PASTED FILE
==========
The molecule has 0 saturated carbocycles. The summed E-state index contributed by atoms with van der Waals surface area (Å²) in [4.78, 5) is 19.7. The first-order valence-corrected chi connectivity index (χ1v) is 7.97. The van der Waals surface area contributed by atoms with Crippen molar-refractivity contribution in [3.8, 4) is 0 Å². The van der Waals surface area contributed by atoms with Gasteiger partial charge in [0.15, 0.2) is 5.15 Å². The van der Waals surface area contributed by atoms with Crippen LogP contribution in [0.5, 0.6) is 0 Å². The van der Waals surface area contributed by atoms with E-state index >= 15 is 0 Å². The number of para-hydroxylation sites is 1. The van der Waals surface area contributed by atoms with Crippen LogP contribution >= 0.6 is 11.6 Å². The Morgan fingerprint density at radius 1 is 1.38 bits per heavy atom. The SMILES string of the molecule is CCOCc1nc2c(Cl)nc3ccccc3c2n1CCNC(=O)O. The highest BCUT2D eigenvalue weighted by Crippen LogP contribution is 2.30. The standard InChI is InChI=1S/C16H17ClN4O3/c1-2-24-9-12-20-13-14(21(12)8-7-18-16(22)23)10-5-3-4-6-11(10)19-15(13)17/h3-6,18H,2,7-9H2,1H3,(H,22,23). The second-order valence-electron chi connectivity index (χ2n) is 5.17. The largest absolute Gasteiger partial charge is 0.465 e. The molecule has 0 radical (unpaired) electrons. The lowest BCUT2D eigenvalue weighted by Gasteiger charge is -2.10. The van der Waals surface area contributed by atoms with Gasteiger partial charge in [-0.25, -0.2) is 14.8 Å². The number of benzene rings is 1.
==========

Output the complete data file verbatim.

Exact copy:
The molecule has 0 saturated carbocycles. The summed E-state index contributed by atoms with van der Waals surface area (Å²) in [4.78, 5) is 19.7. The first-order valence-corrected chi connectivity index (χ1v) is 7.97. The van der Waals surface area contributed by atoms with Crippen molar-refractivity contribution in [3.8, 4) is 0 Å². The van der Waals surface area contributed by atoms with Gasteiger partial charge in [0.15, 0.2) is 5.15 Å². The van der Waals surface area contributed by atoms with Crippen LogP contribution in [0.5, 0.6) is 0 Å². The van der Waals surface area contributed by atoms with E-state index >= 15 is 0 Å². The number of para-hydroxylation sites is 1. The van der Waals surface area contributed by atoms with Crippen LogP contribution >= 0.6 is 11.6 Å². The Morgan fingerprint density at radius 1 is 1.38 bits per heavy atom. The SMILES string of the molecule is CCOCc1nc2c(Cl)nc3ccccc3c2n1CCNC(=O)O. The highest BCUT2D eigenvalue weighted by Crippen LogP contribution is 2.30. The standard InChI is InChI=1S/C16H17ClN4O3/c1-2-24-9-12-20-13-14(21(12)8-7-18-16(22)23)10-5-3-4-6-11(10)19-15(13)17/h3-6,18H,2,7-9H2,1H3,(H,22,23). The second-order valence-electron chi connectivity index (χ2n) is 5.17. The largest absolute Gasteiger partial charge is 0.465 e. The molecule has 0 radical (unpaired) electrons. The lowest BCUT2D eigenvalue weighted by Gasteiger charge is -2.10. The van der Waals surface area contributed by atoms with Gasteiger partial charge in [-0.25, -0.2) is 14.8 Å². The number of benzene rings is 1.